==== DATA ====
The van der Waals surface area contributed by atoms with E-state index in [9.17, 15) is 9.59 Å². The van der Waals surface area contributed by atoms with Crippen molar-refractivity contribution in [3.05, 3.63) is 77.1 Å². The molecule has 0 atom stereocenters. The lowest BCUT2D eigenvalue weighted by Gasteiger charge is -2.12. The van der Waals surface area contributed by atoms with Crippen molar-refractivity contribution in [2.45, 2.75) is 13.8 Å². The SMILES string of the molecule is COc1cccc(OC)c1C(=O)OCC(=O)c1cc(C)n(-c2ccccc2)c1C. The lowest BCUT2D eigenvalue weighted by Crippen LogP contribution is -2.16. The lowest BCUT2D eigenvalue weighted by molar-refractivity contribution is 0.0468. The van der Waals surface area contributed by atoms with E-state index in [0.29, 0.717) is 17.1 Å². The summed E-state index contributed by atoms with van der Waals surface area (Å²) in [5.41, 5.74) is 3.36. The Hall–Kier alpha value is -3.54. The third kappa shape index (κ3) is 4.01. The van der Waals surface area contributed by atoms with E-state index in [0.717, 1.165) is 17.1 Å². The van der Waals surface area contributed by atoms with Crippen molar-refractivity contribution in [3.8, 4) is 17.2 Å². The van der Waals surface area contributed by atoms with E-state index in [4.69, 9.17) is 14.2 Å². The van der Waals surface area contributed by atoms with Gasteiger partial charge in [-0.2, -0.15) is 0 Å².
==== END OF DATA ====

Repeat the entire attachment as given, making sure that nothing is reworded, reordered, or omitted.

The van der Waals surface area contributed by atoms with E-state index in [9.17, 15) is 9.59 Å². The van der Waals surface area contributed by atoms with Crippen molar-refractivity contribution in [3.05, 3.63) is 77.1 Å². The molecule has 0 atom stereocenters. The lowest BCUT2D eigenvalue weighted by Gasteiger charge is -2.12. The van der Waals surface area contributed by atoms with Crippen molar-refractivity contribution in [2.45, 2.75) is 13.8 Å². The SMILES string of the molecule is COc1cccc(OC)c1C(=O)OCC(=O)c1cc(C)n(-c2ccccc2)c1C. The lowest BCUT2D eigenvalue weighted by Crippen LogP contribution is -2.16. The lowest BCUT2D eigenvalue weighted by molar-refractivity contribution is 0.0468. The van der Waals surface area contributed by atoms with E-state index in [0.29, 0.717) is 17.1 Å². The summed E-state index contributed by atoms with van der Waals surface area (Å²) in [5.41, 5.74) is 3.36. The Hall–Kier alpha value is -3.54. The third kappa shape index (κ3) is 4.01. The van der Waals surface area contributed by atoms with E-state index in [0.717, 1.165) is 17.1 Å². The van der Waals surface area contributed by atoms with Crippen molar-refractivity contribution in [3.8, 4) is 17.2 Å². The van der Waals surface area contributed by atoms with E-state index in [4.69, 9.17) is 14.2 Å². The van der Waals surface area contributed by atoms with Gasteiger partial charge in [-0.2, -0.15) is 0 Å².